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What does it look like when you sweep it from the bottom of the longer cable as opposed to when you sweep it at the antenna itself?

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Sounds like it is also a good antenna for [random interfering transmitter here]. Wideband SDRs don’t deal with strong out of band interference too well.

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Can you please run RF scan of your V-Lad while it is up on the platform?

Scan method given in the thread Do I Need A Filter?

Yes, ¼𝛌 ground plane antennas are much better in rejecting out of band frequencies than the wire collinear antennas.

I faced similar problem when I purchased FA antenna (also a wire collinear) and replaced my ¼𝛌 ground plane with it and I was shocked to see that the performance substantially dropped instead of increasing. I investigated connectors & cable, but nothing was wrong, till I purchased and added an FA filter, and performance jumped up many folds. :slightly_smiling_face:

I find the exact opposite. Pretty much all the collinears I’ve swept have quite a narrow and steep VSWR curve than most other designs and have a much higher VSWR on out of band frequencies making their usable range much more narrow (and tougher to tune for this very reason, if off by a few MHZ, performance goes to $hit). Higher gain designs, usually carry a narrower frequency. Wider sweep bands usually tell the story a bit better. A correctly tuned collinear can also negate the need for an external filter for this very reason, I just wish I was smart enough to build a decent one…LOL

EDIT/ADD: Also I guess regardless of underlying design, most every antenna will be resonant at several frequencies - hopefully just not at one where you have out of band interference. I thinks that’s what OBJ was getting at, I could be wrong.

Did you compare their RF scans also by the method given in the “Do you need a Filter” thread?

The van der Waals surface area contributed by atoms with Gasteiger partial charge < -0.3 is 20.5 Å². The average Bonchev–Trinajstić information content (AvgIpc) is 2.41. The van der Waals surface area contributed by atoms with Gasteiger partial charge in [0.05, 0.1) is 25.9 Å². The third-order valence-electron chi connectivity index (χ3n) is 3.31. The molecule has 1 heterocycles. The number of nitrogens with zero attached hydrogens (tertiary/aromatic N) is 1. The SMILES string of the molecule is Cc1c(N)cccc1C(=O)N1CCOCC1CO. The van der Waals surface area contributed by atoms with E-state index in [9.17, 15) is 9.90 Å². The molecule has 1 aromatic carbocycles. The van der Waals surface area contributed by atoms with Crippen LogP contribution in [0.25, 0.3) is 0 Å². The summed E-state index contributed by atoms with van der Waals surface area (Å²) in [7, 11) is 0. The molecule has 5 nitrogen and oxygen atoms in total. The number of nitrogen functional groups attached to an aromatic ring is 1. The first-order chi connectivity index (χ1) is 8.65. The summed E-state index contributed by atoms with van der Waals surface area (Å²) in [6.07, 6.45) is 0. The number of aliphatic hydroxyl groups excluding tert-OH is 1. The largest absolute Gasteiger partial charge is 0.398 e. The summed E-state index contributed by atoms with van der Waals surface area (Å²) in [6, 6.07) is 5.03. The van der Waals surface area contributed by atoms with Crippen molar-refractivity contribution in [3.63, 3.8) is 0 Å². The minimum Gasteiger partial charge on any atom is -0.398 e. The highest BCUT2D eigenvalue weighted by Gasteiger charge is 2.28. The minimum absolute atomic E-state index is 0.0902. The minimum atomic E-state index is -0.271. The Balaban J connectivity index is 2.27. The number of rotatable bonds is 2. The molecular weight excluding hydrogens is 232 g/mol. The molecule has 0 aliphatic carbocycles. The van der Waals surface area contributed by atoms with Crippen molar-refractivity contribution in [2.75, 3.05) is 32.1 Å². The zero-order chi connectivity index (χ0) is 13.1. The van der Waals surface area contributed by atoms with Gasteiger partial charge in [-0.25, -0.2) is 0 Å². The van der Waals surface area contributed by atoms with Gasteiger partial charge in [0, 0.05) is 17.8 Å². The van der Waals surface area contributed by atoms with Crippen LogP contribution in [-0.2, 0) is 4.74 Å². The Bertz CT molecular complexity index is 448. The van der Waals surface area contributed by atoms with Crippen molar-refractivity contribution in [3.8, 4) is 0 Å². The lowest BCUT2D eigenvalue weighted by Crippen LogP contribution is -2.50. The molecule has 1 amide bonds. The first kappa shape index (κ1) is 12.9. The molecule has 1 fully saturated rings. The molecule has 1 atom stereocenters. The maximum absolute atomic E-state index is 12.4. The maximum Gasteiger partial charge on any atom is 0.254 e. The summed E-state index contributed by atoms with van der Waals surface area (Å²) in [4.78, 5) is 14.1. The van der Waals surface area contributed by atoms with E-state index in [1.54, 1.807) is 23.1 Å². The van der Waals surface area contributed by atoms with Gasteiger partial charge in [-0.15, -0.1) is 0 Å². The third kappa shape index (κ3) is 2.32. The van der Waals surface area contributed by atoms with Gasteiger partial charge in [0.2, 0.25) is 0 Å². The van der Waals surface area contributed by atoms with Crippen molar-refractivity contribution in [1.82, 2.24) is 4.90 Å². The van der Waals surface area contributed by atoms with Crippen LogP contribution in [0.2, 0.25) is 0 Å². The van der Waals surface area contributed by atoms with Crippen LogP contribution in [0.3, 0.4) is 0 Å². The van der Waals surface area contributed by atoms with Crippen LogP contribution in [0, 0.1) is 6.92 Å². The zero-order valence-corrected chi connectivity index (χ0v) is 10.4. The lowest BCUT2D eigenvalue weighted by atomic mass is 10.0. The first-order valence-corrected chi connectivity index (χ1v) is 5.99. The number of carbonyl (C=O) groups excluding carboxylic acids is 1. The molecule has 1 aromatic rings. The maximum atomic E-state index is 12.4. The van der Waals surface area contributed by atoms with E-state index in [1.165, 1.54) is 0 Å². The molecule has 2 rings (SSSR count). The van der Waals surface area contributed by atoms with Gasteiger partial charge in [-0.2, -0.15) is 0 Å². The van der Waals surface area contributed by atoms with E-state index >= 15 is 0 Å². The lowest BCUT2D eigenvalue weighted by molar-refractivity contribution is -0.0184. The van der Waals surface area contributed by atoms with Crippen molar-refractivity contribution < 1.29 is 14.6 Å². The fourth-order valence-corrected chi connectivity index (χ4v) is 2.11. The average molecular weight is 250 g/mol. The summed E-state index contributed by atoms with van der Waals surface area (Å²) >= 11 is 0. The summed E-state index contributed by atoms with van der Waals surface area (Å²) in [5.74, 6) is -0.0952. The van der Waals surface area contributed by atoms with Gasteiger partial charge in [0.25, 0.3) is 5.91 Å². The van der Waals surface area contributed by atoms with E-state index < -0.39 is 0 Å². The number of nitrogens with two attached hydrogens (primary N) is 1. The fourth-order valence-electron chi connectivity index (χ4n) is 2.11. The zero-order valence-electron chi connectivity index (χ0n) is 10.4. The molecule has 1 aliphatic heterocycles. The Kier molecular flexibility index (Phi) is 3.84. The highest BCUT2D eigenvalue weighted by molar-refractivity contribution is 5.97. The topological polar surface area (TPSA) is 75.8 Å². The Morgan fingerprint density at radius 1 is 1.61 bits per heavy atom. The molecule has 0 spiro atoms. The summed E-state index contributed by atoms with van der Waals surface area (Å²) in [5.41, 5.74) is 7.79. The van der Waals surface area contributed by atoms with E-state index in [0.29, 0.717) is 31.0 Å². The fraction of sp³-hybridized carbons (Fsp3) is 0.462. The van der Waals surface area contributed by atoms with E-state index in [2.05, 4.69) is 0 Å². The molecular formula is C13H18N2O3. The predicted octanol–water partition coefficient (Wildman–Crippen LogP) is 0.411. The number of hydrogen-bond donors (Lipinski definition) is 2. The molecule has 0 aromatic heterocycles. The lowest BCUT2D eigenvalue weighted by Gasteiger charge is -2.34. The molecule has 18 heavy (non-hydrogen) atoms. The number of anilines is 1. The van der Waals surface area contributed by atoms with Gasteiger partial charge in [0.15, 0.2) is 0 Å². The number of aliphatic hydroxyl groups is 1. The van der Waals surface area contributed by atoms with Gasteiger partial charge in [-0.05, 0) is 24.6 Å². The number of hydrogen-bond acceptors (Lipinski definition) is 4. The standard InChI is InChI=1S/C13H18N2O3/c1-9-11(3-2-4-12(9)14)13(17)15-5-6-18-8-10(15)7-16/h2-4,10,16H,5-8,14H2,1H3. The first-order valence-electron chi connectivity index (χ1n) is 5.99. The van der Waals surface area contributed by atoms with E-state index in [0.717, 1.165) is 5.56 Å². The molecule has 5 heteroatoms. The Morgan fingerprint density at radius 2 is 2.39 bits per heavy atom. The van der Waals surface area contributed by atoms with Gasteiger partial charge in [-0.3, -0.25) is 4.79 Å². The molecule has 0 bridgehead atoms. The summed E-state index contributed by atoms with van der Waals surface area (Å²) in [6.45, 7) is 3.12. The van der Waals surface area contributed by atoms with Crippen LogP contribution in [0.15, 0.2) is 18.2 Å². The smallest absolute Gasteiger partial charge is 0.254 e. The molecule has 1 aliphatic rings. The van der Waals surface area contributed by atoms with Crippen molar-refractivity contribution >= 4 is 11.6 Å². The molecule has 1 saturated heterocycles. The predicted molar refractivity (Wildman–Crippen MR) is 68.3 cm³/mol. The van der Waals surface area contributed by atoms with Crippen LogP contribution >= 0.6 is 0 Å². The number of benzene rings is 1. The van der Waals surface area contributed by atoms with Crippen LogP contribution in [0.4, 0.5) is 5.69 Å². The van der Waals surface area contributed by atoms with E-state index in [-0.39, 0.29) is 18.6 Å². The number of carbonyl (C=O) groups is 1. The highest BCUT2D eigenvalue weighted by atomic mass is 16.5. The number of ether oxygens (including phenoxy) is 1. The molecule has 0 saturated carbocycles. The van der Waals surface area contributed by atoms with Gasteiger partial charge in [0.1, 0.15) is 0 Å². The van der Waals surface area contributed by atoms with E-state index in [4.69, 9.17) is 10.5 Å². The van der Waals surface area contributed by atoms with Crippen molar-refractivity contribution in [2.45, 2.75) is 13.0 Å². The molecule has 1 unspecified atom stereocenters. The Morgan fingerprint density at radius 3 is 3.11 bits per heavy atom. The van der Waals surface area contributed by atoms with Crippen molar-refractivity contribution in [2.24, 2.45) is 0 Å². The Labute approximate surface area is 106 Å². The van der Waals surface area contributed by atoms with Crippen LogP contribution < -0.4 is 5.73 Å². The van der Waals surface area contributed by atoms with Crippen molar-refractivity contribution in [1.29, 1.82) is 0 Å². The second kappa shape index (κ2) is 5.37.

I have no clue what you are asking, not trying to be a smarta$$. The “do you need a filter thread” has to do with XYZ environment and plotting interference/out of band frequencies. I personally dislike plots of that nature and would rather watch my entire spectrum with real-time sweeps marking the peaks, but that’s personal preference… Unfortunately, I haven’t seen anything in that thread that explains that different antenna can/will change one’s need for a filter - to my knowledge it hasn’t even been addressed, but I could have missed it.

I was just making a simple point that I find the complete opposite effect between collinear and 1/4 wave ground plane designs - 1/4 wave (usually) has a much flatter SWR curve and in those cases will NOT reject out of band frequencies as well as a design with narrower working frequencies such as collinears. More or less a blanket statement from my own experiences (All of the coco’s I’ve swept are much narrower band)- nothing to do with environment otherwise. Sometimes tough to convey on a forum, apologies.

I mentioned my own experience that my Flightaware antenna picked interference much severely than my ¼ 𝛌 ground plane antenna picked, in exactly same location and same rf envirnoment. How can that be explained?

~2dBi vs ~5dBi, effective gain aperture differences, angle, radiation pattern, maybe you have a lot of interference in the ~600Mhz range (26inch FA antenna is relatively resonant around there as well) - could be a number of things… I’m not smart enough to answer that, especially since you’re not testing in large amounts of free-space (another thing that really messes with collinears and many designs)…

My findings are based on s11/SWR antenna sweeps. Logically if a unit has a very sharp and narrow s11 and SWR slope and frequency range (picture a sharp V), it has high SWR and s11 on out of target frequencies and will reject them better as a rule of thumb all else being equal (which it never ends up being). Problem is, there is a lot more to it. A low SWR over a wide® frequency range is more susceptible to out of target frequencies and as a rule of thumb, your lower dBi designs like 1/4𝛌 will have flatter curves. There are always exceptions to everything in the RF world. I’m far from an antenna expert, so take with a grain of salt. There are some here that are guru’s and may chime in when they grow tired of my babble.